In gratitude to Bishop John Kinney . . .

Categories: Changing our World,Visitor Columnist

Our retiring bishop will be remembered as a strong voice for social justice

Nov. 15, 2013, edition
By Bernie Evans

Living with a thankful and hopeful heart — two important marks of a Christian life. We give thanks for what has happened to us through Jesus Christ — that we have been restored to a right relationship with God, with one another and with all of God’s creation. We live in the hope of the resurrection and the promise of eternal happiness with God and the communion of saints.

Those are the big picture reasons for living in an upbeat, positive manner. Throughout our lives we also experience countless smaller reasons for this stance of gratitude and hope. In the Diocese of St. Cloud one of those is the 18 years of leadership we have received from Bishop John Kinney.

Among the many reasons to thank Bishop Kinney is his leadership on issues of justice. In our diocese and beyond he is respected for addressing unpopular issues where silence could not be an option.

Here in Minnesota members of the interfaith Joint Religious Legislative Coalition still comment on his testimony against re-establishing the death penalty in Minnesota. As a member of the U.S. Bishops’ committee on clergy sexual abuse in the 1990s he spoke out prophetically about the hierarchy’s need to address the issue of sexual abuse.

A teacher of social justice

Here at home he gave us two social justice pastoral letters that connected Catholic social teachings to topics in central Minnesota.

“As I Have Done for You . . .” (1998) addressed the growing diversity within our diocese as well as challenges facing the elderly and youth, farmers and minority groups, persons living with HIV/AIDS, rural communities and people living in poverty.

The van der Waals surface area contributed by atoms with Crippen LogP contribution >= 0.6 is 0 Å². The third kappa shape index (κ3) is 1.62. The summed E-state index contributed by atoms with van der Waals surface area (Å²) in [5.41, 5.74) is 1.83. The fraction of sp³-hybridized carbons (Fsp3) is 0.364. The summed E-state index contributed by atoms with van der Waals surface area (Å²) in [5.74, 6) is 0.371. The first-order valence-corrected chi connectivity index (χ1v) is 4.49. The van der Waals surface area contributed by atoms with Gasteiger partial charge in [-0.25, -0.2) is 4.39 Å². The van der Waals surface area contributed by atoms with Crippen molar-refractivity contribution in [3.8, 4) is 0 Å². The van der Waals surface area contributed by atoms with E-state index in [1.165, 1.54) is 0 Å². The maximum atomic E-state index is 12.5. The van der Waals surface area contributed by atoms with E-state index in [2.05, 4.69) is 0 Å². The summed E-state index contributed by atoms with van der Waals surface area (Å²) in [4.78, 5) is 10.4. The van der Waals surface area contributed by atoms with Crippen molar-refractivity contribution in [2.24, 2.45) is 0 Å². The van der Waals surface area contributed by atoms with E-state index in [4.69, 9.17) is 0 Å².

That statement reminds us: “Acts of charity, helping people meet their immediate needs is a necessary way of living out our faith. It is a test of our faith. But it is not enough!

“While charity is essential, it is not a sufficient response to the poor and the needy within our diocese or anywhere else. Our faith calls us to work for justice” (p. 22).

To that end, Bishop Kinney called on every parish to initiate some effort in social ministry, an effort that the Social Concerns Department within Catholic Charities is promoting.

In their document, “Justice for All,” the 1971 World Synod of Bishops made the point that the church must speak out against injustices anywhere. It must utter prophetic denunciations of anything that contradicts the love and unity of the human family (36).

Bishop Kinney’s message in “As I Have Done for You . . .” speaks also to this mission of the church, of every local parish. “The Church does not exist for itself. It lives to proclaim Jesus Christ to the world. It does this through preaching and teaching, and through acts of justice and mercy in the world” (p. 35). What a beautiful and hopeful message. We have a job to do.

In his second pastoral letter on these topics, “. . . So You Also Should Do” (2011), Bishop Kinney gratefully acknowledges that people from central Minnesota are generous and willing to help one another. But, he adds, we could do more — as individuals and as parishes. One of the ways to improve, he suggests, is to know what our church’s social teachings call us to do. There he repeats a statement from the full body of bishops, “Sharing Catholic Social Teachings” (1998): “If Catholic education and formation fail to communicate our social tradition, they are not fully Catholic” (p. 2).

We can be grateful to Bishop Kinney and his years of leadership in our diocese. We can be thankful especially for his willingness to teach and model the Gospel call to love our neighbor through acts of charity and justice.

And now we look ahead to being church under the leadership of Bishop Donald Kettler. Indeed, we have good reasons to be thankful and hopeful!

Bernie Evans holds the Virgil Michel Ecumenical Chair in Rural Social Ministries at St. John’s University School of Theology/Seminary in Collegeville. Contact him at